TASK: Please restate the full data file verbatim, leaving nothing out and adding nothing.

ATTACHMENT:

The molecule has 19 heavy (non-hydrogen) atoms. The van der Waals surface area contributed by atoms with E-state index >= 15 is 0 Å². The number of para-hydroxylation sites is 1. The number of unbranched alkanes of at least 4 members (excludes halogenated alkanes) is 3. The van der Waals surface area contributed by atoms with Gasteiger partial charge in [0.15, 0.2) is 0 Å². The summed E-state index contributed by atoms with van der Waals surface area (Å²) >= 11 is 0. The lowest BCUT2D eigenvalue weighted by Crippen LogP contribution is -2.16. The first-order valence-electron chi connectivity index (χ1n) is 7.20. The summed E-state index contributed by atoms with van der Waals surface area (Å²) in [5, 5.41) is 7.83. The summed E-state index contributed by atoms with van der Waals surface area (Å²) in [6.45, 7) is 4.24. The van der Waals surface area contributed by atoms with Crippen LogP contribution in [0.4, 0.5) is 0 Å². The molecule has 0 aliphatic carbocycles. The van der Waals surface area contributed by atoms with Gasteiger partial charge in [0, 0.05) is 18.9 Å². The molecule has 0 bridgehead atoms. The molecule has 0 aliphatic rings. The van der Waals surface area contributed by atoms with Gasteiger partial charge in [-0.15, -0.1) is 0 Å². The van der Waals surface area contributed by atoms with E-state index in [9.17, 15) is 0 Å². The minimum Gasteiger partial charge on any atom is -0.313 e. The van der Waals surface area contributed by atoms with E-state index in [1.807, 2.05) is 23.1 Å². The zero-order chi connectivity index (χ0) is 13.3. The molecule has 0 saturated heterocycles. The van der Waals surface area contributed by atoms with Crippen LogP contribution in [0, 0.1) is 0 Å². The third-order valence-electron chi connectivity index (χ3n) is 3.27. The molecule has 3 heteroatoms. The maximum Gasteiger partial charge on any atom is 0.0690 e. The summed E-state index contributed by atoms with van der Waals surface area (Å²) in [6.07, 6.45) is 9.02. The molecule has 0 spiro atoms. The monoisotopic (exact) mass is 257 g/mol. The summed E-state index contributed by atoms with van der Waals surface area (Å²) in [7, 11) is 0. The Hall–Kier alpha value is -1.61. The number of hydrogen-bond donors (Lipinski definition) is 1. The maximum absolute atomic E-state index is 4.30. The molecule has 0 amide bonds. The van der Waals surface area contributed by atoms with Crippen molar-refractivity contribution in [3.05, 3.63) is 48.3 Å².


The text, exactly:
The molecule has 19 heavy (non-hydrogen) atoms. The van der Waals surface area contributed by atoms with E-state index >= 15 is 0 Å². The number of para-hydroxylation sites is 1. The number of unbranched alkanes of at least 4 members (excludes halogenated alkanes) is 3. The van der Waals surface area contributed by atoms with Gasteiger partial charge in [0.15, 0.2) is 0 Å². The summed E-state index contributed by atoms with van der Waals surface area (Å²) >= 11 is 0. The lowest BCUT2D eigenvalue weighted by Crippen LogP contribution is -2.16. The first-order valence-electron chi connectivity index (χ1n) is 7.20. The summed E-state index contributed by atoms with van der Waals surface area (Å²) in [5, 5.41) is 7.83. The summed E-state index contributed by atoms with van der Waals surface area (Å²) in [6.45, 7) is 4.24. The van der Waals surface area contributed by atoms with Crippen LogP contribution in [0.4, 0.5) is 0 Å². The molecule has 0 aliphatic carbocycles. The van der Waals surface area contributed by atoms with Gasteiger partial charge in [0, 0.05) is 18.9 Å². The molecule has 0 bridgehead atoms. The molecule has 0 aliphatic rings. The van der Waals surface area contributed by atoms with Gasteiger partial charge in [-0.15, -0.1) is 0 Å². The van der Waals surface area contributed by atoms with E-state index in [9.17, 15) is 0 Å². The minimum Gasteiger partial charge on any atom is -0.313 e. The van der Waals surface area contributed by atoms with E-state index in [1.807, 2.05) is 23.1 Å². The zero-order chi connectivity index (χ0) is 13.3. The molecule has 0 saturated heterocycles. The van der Waals surface area contributed by atoms with Crippen LogP contribution in [0, 0.1) is 0 Å². The third-order valence-electron chi connectivity index (χ3n) is 3.27. The molecule has 3 heteroatoms. The maximum Gasteiger partial charge on any atom is 0.0690 e. The summed E-state index contributed by atoms with van der Waals surface area (Å²) in [6.07, 6.45) is 9.02. The molecule has 0 spiro atoms. The monoisotopic (exact) mass is 257 g/mol. The summed E-state index contributed by atoms with van der Waals surface area (Å²) in [7, 11) is 0. The Hall–Kier alpha value is -1.61. The number of hydrogen-bond donors (Lipinski definition) is 1. The maximum absolute atomic E-state index is 4.30. The molecule has 0 amide bonds. The van der Waals surface area contributed by atoms with Crippen molar-refractivity contribution in [3.05, 3.63) is 48.3 Å².